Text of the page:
Observation : An Essential tool for success of a Montessori classroom

Maria Montessori was a doctor and a scientist, who believed in making careful observations of the child, their developing skills, the prepared environment etc and utilize these findings to help the child reach their “full inner potential”.

Observation is a key component of a Montessori classroom and is very helpful in lesson planning /classroom management including resolving discipline issues.

Every Montessori teacher should understand the importance of “Observation” and make a conscious effort to set aside a specific time to observe their classrooms.

Some things to look for would be :

How does the different areas of the classroom flow?

Is the water works in Practical life closer to the sink/drain area? 

Is anything blocking the exit door?

Are the areas of the classroom defined for Practical life, sensorial, language, math , cultural ?

Are children restoring the works back to their original ‘spot’ on the shelf?

Are older children doing more of Practical life and not challenging themselves enough with Language/Math?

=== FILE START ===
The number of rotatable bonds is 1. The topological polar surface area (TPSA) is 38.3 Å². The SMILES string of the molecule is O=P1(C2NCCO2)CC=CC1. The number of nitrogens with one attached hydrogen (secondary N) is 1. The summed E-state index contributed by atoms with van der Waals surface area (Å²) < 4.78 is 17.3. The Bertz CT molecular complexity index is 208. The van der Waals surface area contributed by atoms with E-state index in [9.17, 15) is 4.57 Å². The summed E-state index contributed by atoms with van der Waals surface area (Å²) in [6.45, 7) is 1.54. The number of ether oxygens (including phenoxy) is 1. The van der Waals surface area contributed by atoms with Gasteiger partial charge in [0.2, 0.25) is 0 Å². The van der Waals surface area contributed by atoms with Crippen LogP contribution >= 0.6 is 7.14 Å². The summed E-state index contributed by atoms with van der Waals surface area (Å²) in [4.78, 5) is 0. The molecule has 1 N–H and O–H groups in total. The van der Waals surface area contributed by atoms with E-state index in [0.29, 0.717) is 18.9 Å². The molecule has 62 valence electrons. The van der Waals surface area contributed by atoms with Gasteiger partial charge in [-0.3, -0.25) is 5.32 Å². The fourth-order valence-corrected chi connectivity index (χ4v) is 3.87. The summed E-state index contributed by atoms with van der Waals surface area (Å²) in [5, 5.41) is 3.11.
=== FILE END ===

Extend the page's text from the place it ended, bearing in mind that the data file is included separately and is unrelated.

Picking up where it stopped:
When is the “False fatigue” hitting the classroom?

Which areas of the classroom need more preparation from the guides in terms of set up?

What works are not being used much?

Observe each child and see what skills are emerging, what sensitive periods they are experiencing etc. 

 

How can teachers observe ? When ? 

  • Allocate a specific day of the week,maybe “Friday” for observations – don’t give any lessons, just “observe” the classroom.
  • If classrooms have camera, take some time to observe them in your administrator’s office/lobby to study the classroom flow/children.
  • Lead teacher and Assistant teacher should set some time, maybe once a week to discuss /share their observations about the classroom.
  • Maintain a daily journal/note down observations in a teacher’s notebook to review.

 

Ultimate goal of observation would be to ensure “normalization” of the classroom and for the guides/children to be successful.

The greatest sign of success for a teacher is to be able to say , “The children are now working as if I don’t exist” – Maria Montessori.

 

Art of Observation

 

 

Published by

Geetha Nagarajan

My name is Geetha. I was introduced to Montessori as a parent and then choose it to be my career. I have over 13 years of experience in a Montessori primary classroom. I have a Masters Degree in Plant Sciences from India and a Masters in Educational Leadership from UNT (Denton, TX) and my Montessori Early childhood certification from American Montessori Society (AMS).

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